Oesting guessed that it could take 21/2 to four years for the verdict to survive the appeals Exxon has promised.
Jurors were looking for a figure that would penalize the multinational corporation. The $5 billion was roughly equivalent to one year's earnings for the company. Some of the jurors said after the trial that they wondered if the award could go to a fund to benefit more than just the plaintiffs.
Roughly 20 states have laws that limit punitive damages or require part of a punitive damage award to be turned over to the state treasury or some sort of victim's fund. Alaska is not one of them.
Two years before the trial began and long before attorneys had any money to divvy up, work began on the allocation plan. Committees were formed. Representatives of all the different types of plaintiffs were consulted. Attorneys wanted to have a plan in place before any settlements or jury verdicts were reached.
At the same time a trial strategy was developed. All the plaintiffs agreed that their best shot at a big jury award was to focus their case on the strongest claims. That turned out to be those of the red salmon fishermen who worked in the areas tainted with oil -- Prince William Sound, Kodiak and Cook Inlet. Many of those fishermen -- who became known as ''the oiled fishermen'' -- didn't get to fish the year of the spill, and they also saw depressed prices for their salmon in the years after the spill.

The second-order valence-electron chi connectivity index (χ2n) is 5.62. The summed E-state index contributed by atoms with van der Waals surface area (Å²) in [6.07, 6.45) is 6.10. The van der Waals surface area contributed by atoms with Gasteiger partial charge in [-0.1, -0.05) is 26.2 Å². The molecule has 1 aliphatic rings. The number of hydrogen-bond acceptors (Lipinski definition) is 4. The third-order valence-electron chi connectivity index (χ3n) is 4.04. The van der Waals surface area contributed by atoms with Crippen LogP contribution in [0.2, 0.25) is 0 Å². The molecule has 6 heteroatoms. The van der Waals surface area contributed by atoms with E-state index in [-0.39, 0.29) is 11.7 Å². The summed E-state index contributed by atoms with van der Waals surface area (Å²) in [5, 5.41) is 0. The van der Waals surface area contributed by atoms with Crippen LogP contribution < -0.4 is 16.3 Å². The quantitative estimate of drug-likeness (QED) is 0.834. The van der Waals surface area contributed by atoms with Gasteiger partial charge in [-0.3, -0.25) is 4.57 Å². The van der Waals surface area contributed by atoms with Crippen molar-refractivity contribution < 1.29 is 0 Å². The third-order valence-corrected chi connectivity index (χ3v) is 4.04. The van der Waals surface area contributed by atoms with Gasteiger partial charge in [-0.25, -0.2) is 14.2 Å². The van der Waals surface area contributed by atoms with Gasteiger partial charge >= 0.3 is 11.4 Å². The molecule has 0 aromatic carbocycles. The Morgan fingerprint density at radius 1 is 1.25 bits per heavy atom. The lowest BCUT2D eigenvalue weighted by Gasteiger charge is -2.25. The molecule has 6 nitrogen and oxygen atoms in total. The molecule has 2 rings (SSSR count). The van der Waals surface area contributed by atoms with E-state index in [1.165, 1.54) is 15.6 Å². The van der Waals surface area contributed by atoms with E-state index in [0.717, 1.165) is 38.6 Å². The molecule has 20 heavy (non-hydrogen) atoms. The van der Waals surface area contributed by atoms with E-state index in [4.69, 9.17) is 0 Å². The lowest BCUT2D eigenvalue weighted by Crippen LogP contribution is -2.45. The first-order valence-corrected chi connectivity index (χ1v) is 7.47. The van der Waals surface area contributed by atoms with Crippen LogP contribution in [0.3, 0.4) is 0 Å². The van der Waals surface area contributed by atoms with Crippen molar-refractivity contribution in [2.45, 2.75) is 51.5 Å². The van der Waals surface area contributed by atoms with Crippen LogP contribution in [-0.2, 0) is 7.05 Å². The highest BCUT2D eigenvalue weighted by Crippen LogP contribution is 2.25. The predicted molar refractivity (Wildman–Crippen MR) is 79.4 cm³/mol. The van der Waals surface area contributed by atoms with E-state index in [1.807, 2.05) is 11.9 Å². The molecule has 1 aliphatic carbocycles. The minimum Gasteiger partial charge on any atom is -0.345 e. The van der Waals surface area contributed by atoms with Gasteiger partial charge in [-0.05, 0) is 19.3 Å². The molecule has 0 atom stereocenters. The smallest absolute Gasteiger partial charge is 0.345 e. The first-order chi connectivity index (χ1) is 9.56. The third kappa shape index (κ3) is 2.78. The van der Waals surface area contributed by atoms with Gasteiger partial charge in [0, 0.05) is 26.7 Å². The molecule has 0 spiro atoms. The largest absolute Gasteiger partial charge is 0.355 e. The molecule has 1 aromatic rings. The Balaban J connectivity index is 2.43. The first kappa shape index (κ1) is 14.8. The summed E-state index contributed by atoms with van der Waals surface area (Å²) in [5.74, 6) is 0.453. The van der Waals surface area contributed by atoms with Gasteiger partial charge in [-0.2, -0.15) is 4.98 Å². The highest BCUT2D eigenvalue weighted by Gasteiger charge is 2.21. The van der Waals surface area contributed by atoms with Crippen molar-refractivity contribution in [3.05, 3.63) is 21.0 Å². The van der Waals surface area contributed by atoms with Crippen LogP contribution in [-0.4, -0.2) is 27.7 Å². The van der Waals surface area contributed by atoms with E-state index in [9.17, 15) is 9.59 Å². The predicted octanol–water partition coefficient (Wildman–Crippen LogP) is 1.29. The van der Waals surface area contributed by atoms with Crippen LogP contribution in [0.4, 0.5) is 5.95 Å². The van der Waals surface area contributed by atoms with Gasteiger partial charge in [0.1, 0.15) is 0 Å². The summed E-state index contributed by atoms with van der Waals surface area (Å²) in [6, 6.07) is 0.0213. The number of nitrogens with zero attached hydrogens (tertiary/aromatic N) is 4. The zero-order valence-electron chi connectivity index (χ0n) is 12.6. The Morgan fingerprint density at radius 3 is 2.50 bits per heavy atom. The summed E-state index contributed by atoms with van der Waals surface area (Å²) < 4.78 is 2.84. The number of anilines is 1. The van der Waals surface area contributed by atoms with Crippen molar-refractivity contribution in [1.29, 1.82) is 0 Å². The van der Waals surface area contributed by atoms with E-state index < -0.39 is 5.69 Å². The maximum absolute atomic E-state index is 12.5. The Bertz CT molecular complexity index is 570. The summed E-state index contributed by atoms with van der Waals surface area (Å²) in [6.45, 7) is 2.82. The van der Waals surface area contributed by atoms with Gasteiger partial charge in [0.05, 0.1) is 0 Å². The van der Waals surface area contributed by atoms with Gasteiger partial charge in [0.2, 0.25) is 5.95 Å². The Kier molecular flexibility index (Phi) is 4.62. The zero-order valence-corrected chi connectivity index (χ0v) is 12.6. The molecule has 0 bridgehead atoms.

The plaintiffs built their case on those losses. And the allocation plan was built on the same principles. A retired economics professor, now working as an attorney, spearheaded the effort. The matrix assigning percentages to the different groups of claimants was built, factoring in historical fishing successes, the value of their fish and the probability of a win for their type of claim. When the case finally went to trial, a federal court jury awarded the commercial salmon and herring fishermen plaintiffs $287 million in actual damages. Other claimant groups either settled out of court for much less, or had their cases heard in state court and won smaller awards. The federal court jury also returned a $5 billion punitive damage award, which was to be shared by all.
The matrix was tweaked to reflect how the jury split up the actual damages between the different groups of fishermen. More meetings were held, more compromises made.